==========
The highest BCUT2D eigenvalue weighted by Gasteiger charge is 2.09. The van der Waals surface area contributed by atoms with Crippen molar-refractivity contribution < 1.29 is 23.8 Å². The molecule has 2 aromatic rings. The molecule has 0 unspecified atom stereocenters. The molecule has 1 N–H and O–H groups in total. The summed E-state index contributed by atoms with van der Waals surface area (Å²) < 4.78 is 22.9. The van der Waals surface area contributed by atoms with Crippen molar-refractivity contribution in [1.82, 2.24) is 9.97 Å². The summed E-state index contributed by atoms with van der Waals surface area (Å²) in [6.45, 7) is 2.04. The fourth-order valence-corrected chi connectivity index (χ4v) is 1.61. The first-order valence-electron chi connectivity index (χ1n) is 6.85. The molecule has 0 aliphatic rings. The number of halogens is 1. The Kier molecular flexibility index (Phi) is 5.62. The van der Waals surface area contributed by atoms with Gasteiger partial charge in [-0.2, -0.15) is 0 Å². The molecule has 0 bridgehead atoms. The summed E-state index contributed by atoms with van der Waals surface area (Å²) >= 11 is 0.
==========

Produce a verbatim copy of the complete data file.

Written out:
The highest BCUT2D eigenvalue weighted by Gasteiger charge is 2.09. The van der Waals surface area contributed by atoms with Crippen molar-refractivity contribution < 1.29 is 23.8 Å². The molecule has 2 aromatic rings. The molecule has 0 unspecified atom stereocenters. The molecule has 1 N–H and O–H groups in total. The summed E-state index contributed by atoms with van der Waals surface area (Å²) < 4.78 is 22.9. The van der Waals surface area contributed by atoms with Crippen molar-refractivity contribution in [1.82, 2.24) is 9.97 Å². The summed E-state index contributed by atoms with van der Waals surface area (Å²) in [6.45, 7) is 2.04. The fourth-order valence-corrected chi connectivity index (χ4v) is 1.61. The first-order valence-electron chi connectivity index (χ1n) is 6.85. The molecule has 0 aliphatic rings. The number of halogens is 1. The Kier molecular flexibility index (Phi) is 5.62. The van der Waals surface area contributed by atoms with Gasteiger partial charge in [-0.2, -0.15) is 0 Å². The molecule has 0 bridgehead atoms. The summed E-state index contributed by atoms with van der Waals surface area (Å²) >= 11 is 0.